Progress Against Heart DiseaseBMJ 2005; 330 doi: https://doi.org/10.1136/bmj.330.7492.677 (Published 17 March 2005) Cite this as: BMJ 2005;330:677
- Harry Hemingway, reader in clinical epidemiology (firstname.lastname@example.org)
- University College London
Angina Pectoris, a film written and directed by J E F Riseman, won no Oscars, had no famous stars, and failed to secure even the most limited distribution deal. For those who have not seen the film, its actors are anonymous medical men demonstrating state of the art diagnostic assessment of patients with angina. A careful history of the characteristics of the pain and standardised investigation with resting and exercise electrocardiography are recommended. That all sounds familiar? Of course it does—not only professional bodies but even governments now issue guidance on such diagnostic assessments. The film was made in 1943.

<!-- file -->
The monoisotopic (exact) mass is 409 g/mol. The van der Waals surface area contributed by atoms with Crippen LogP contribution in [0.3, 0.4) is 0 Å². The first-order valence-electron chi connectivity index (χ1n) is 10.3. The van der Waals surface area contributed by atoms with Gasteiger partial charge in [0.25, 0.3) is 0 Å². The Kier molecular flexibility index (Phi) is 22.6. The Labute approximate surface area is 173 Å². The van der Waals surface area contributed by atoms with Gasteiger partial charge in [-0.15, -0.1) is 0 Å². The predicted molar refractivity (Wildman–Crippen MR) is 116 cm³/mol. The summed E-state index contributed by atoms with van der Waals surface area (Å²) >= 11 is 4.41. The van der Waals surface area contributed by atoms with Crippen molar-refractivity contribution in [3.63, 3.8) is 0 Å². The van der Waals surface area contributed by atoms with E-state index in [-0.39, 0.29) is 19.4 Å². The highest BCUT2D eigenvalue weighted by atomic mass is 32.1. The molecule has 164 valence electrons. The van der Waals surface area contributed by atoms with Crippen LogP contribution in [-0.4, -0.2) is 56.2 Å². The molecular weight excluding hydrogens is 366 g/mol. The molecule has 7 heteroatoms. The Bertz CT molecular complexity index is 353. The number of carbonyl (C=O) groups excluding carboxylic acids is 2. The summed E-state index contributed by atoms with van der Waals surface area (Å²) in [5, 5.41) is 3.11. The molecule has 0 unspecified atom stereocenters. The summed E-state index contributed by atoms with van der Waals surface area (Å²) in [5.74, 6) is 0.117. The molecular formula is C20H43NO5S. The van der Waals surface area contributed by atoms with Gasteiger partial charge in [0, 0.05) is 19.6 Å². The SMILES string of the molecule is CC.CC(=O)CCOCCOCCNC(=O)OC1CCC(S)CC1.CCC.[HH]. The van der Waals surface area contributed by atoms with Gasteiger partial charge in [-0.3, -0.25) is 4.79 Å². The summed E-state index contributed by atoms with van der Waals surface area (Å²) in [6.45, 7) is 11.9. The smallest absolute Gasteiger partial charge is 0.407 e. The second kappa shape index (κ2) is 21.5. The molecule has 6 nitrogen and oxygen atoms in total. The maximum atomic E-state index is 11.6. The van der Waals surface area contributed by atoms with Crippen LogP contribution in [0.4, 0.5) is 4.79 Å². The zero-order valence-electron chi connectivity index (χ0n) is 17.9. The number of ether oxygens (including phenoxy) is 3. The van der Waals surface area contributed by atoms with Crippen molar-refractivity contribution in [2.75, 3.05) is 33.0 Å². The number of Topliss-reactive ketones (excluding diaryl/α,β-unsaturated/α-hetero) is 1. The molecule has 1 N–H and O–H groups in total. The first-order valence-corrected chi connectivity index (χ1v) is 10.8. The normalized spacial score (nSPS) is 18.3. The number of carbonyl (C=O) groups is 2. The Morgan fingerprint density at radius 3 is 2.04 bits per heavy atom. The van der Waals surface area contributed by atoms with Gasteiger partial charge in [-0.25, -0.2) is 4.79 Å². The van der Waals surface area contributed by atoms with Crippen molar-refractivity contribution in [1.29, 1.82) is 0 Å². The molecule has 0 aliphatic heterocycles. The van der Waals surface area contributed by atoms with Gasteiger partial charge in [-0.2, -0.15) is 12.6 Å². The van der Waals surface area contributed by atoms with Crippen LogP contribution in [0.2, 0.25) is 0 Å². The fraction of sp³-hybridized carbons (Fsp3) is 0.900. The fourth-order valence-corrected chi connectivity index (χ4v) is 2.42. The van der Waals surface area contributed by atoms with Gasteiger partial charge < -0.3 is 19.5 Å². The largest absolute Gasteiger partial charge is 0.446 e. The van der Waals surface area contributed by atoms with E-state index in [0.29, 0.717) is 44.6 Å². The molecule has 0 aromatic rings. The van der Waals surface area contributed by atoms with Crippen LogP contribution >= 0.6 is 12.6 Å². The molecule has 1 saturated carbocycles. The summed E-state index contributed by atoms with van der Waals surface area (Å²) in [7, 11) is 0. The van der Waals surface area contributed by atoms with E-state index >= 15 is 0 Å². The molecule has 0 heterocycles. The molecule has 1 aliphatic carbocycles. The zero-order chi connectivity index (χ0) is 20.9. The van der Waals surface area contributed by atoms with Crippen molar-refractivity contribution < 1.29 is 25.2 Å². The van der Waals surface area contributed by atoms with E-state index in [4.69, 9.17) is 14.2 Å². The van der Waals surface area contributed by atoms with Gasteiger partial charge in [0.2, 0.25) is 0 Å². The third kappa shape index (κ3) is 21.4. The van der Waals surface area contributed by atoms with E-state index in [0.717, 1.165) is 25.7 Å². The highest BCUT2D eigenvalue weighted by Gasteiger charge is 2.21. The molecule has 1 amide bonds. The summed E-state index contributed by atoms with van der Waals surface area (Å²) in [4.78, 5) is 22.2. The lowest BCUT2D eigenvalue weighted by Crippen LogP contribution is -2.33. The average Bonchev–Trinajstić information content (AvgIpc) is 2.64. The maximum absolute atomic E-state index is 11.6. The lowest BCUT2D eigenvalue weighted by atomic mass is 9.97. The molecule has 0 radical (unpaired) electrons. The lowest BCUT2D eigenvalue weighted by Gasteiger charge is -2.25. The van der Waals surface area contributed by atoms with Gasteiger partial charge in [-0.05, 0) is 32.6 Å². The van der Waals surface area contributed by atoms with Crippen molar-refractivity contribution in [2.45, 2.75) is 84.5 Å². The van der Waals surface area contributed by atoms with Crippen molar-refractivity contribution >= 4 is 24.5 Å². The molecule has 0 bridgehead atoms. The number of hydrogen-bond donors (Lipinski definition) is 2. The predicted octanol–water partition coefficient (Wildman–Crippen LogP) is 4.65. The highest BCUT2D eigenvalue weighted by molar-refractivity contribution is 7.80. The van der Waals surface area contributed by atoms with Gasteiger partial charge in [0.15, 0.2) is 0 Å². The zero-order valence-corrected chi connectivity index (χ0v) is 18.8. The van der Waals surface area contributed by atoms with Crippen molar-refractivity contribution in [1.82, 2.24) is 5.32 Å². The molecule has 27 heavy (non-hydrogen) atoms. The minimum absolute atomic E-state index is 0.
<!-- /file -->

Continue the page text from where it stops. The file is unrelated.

Pampel and Pauley's book was published in 2004. In what sense have we made progress? Consider diagnosis. Clearly, many new diagnostic tests have been introduced in the six decades since Riseman's film. However, the proportion of patients undergoing coronary angiography in whom no narrowed arteries are detected—20% to 30%—has changed little in the past three decades. This raises the question …